Don't Give Up Your Right to Vote

Syndicated

One of the great things about having your own blog is that you can do whatever you want with it. And if some days that means going a little off-course from what you usually write about, you can. So today, just a week away from the midterm elections, that is what I am going to do. I am going to get political.

I'm not one of the ragers. I am not a doomsday predictor. I have said more than once here that I am the girl who looks at the glass as half full, and I believe change is good, even if at times it is hard to get your arms around.

But the one thing that really does incite me is when I hear the predictions that people are just not going to vote this election. That they are going to sit this one out for a variety of pundit-inspired reasons, from those who are just too disillusioned that there hasn't been enough change, to some who are being encouraged not to vote because they are told that will make a statement to those they might be angry at. And, of course, there are those who think their vote doesn't count. That no matter who they vote for things will stay the same.

In most corporate organizations, those mentalities would get you fired. Can you imagine telling your boss that you weren't even going to try and sell a client because you knew already they weren't going to buy? Or that you weren't going to make any more cold calls because the economy is awful and no one is biting anyway? Or sitting around a conference table and when it came time for your opinion, you said you were passing? That you didn't have any?

Or how about those Texas Rangers? The ones who are going to their first World Series? What if they had told their managers that they should just sit out the playoffs because they always lost and the Yankees were going to win anyway? That there wasn't any use in even getting up to bat?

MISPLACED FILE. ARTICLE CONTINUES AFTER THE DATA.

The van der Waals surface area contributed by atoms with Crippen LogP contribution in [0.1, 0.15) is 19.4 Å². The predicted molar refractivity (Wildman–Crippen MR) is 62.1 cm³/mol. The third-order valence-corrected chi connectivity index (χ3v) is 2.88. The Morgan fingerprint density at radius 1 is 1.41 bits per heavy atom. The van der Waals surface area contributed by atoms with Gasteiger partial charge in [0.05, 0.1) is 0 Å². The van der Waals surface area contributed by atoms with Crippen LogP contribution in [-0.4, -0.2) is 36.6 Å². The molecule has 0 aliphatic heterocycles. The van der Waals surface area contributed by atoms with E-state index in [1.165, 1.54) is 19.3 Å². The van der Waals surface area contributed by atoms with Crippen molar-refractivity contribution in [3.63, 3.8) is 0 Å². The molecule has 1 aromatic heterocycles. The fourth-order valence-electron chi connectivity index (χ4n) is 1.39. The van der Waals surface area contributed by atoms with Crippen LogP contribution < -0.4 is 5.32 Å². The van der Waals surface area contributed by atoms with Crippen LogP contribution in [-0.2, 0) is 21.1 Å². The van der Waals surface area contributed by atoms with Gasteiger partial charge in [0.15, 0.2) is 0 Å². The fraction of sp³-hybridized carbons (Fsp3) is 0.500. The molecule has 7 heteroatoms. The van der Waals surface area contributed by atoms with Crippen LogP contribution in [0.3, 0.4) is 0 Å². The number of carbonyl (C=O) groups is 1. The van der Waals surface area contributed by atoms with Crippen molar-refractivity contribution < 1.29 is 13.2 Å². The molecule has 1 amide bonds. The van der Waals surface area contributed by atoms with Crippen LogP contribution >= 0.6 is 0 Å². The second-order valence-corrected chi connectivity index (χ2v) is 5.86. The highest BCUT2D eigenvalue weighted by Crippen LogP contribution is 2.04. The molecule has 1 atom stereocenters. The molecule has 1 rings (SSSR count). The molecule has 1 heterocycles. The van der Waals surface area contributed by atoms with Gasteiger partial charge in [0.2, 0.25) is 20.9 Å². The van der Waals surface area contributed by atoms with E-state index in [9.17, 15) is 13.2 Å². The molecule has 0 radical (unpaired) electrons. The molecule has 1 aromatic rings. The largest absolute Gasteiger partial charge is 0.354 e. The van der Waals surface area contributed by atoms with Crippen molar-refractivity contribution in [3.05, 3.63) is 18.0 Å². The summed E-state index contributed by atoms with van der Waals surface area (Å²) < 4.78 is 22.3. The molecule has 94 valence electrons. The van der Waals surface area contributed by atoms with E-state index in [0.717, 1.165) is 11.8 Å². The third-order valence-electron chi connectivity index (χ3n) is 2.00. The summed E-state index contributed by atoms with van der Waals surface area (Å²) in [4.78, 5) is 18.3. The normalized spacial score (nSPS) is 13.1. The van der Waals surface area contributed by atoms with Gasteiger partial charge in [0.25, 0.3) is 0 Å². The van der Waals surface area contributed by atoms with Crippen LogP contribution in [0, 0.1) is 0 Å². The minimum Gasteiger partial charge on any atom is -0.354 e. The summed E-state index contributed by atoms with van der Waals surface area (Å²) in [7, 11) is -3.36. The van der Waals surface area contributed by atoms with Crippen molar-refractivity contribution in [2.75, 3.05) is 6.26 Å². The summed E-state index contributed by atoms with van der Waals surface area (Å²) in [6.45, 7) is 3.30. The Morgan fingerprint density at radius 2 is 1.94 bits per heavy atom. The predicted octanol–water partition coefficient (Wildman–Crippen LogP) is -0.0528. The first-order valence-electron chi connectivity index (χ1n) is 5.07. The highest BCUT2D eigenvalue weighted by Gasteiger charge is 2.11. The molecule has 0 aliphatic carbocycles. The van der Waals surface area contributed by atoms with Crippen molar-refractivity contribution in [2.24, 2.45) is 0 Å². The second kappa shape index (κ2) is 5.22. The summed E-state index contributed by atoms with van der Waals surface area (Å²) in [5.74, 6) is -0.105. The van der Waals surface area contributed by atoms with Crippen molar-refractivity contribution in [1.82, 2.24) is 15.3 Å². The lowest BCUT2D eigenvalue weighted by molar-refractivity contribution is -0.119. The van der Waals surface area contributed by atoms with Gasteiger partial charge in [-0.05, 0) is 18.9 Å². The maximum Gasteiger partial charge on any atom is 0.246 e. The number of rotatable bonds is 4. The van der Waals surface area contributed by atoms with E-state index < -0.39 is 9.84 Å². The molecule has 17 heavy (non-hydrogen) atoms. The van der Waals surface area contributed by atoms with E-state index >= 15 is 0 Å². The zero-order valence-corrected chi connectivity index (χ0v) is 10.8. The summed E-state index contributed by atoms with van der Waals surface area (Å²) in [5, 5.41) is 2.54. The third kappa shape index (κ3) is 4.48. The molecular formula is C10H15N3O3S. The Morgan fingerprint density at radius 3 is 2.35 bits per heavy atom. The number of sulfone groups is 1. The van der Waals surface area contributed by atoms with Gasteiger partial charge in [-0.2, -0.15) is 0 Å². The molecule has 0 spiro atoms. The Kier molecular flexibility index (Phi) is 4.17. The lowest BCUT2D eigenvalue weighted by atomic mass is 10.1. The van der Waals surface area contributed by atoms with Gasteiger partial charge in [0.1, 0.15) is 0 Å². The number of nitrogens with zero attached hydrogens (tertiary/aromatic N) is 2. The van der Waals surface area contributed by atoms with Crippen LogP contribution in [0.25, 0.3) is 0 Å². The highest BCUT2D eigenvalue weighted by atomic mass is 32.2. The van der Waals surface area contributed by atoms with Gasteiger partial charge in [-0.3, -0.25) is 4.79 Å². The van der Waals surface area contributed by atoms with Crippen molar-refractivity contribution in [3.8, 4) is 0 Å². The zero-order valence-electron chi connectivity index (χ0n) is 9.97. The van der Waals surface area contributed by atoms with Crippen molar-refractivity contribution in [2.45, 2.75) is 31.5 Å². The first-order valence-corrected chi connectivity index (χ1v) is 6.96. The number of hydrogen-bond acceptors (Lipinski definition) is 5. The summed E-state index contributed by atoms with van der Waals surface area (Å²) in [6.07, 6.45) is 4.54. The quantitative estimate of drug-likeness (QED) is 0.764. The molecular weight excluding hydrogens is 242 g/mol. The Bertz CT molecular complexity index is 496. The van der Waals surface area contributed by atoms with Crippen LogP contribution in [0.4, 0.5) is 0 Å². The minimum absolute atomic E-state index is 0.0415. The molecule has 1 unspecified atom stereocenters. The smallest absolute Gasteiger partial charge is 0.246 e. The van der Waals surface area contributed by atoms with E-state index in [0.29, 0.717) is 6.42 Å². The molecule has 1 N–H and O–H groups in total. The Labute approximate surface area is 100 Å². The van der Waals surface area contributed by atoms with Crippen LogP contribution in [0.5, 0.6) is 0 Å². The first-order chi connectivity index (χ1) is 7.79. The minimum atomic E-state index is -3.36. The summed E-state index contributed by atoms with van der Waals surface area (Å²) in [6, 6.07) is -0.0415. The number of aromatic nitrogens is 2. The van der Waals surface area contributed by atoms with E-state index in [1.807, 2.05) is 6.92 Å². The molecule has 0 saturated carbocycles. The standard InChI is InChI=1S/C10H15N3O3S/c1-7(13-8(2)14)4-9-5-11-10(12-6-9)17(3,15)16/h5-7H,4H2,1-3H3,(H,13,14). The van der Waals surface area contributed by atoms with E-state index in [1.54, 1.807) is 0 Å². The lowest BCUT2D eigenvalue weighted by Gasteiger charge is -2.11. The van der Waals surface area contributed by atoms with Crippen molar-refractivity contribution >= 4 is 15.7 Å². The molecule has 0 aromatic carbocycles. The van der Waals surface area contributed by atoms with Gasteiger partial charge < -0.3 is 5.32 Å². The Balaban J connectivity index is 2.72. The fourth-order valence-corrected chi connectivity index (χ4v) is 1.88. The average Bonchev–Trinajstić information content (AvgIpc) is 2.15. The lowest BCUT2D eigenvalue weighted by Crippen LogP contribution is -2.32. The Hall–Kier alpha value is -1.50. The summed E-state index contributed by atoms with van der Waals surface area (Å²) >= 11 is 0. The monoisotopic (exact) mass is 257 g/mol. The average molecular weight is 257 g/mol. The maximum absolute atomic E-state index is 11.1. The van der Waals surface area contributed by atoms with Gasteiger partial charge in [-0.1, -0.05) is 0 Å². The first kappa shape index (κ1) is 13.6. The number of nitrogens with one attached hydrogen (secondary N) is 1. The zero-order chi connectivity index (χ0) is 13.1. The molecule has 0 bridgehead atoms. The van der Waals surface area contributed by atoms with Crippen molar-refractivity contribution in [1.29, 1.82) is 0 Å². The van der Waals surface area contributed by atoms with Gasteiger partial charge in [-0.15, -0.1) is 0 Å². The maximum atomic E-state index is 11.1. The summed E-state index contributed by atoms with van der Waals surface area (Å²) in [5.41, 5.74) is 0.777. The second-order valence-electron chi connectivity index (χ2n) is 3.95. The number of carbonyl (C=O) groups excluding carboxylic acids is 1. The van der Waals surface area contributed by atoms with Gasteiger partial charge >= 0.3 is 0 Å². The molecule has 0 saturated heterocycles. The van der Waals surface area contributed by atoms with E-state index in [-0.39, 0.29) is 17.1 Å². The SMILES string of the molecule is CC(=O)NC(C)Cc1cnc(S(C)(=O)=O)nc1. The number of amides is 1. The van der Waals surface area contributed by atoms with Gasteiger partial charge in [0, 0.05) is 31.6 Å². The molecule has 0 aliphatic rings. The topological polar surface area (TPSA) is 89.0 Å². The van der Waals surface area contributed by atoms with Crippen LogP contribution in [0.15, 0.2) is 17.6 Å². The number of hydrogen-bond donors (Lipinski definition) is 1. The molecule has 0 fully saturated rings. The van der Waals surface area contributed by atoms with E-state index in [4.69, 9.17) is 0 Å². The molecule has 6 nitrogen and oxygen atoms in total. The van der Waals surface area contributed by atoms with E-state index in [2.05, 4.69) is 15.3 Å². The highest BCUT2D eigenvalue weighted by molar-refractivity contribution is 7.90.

I get especially incensed when I hear that it is mostly women who are going to sit this election out. In Gloria Feldt's new book, the #1 power tool she suggests for women is to know your history. With that, let me remind the women reading this that the Declaration of Independence stated that "all men are created equal." The Constitution, which so many believe we need to enforce by the letter within which it was written, was the creation of a bunch of white men and that women had to fight to earn the right to vote in 1920, less than one hundred years ago!

You can see how that enrages me for so many reasons, not the least of which is that I don't believe in all the predictions of low voter turnout.

What I do believe is that it is media hype. Something else to fill the 24/7 endless repetition of nothing that fills most cable news networks. (Check out Seth Godin's blog for a non-politically directed spin on what I am referring to.)

The majority of us are not political pundits with a blog or show to fill. We are not answering our phones when the pollsters call. And if we are under thirty, chances are that our only phone is a cell phone which completely eliminates us from the process.

Pardon me if this sounds too optimistic for many of you, but I am sensing that all that rage being spewed by the few with the microphones attached to their paychecks, has now spawned the anti-rage. Enthusiasm without the anger. Enthusiasm with sanity. Sort of along the lines of what Jon Stewart is organizing this Saturday. A Rally to Restore Sanity.

I don't profess to have all the answers to all the ills we are facing at the moment. But I do believe we are moving forward, albeit slowly. And I also believe everyone has a responsibility in that. EVERYONE as in you and me.

Voting is one small action that lets your voice be heard. (If the pundits have turned you off so completely that you are uncertain the views of the candidates in your area check out this very cool non-partisan site, Project Vote Smart.)

I worked in advertising sales through more than one recession. We couldn't wait for someone else to do the work to make our budget. No matter how tough and unrealistic, EVERYONE had to do their part. No order was ever considered too small, which meant if you were a rookie with no list or a heavy hitter with a host of clients to cajole, you were expected to do your part and contribute. A $1000 order was as important as a $10,000 order in getting the team closer to the goal. No one got to sit out.

I've chosen to use my blog as my platform today because I am not sitting this election out. If I have convinced even one of you to vote that wasn't planning on it, I'll consider this a blog worth writing. I'll be rallying on Saturday in Washington, DC because I want to support more sanity and get on with the job of getting things moving forward. I'll be making calls encouraging others to do their part on Election Day, so if it's me who you hear on the phone, don't hang up! Most important, I'm choosing to vote. The question is, will you?

Joanne Tombrakos is a writer, coach and corporate expatriate who blogs on life and work after corporate America at http://onewomanseye.blogspot.com.

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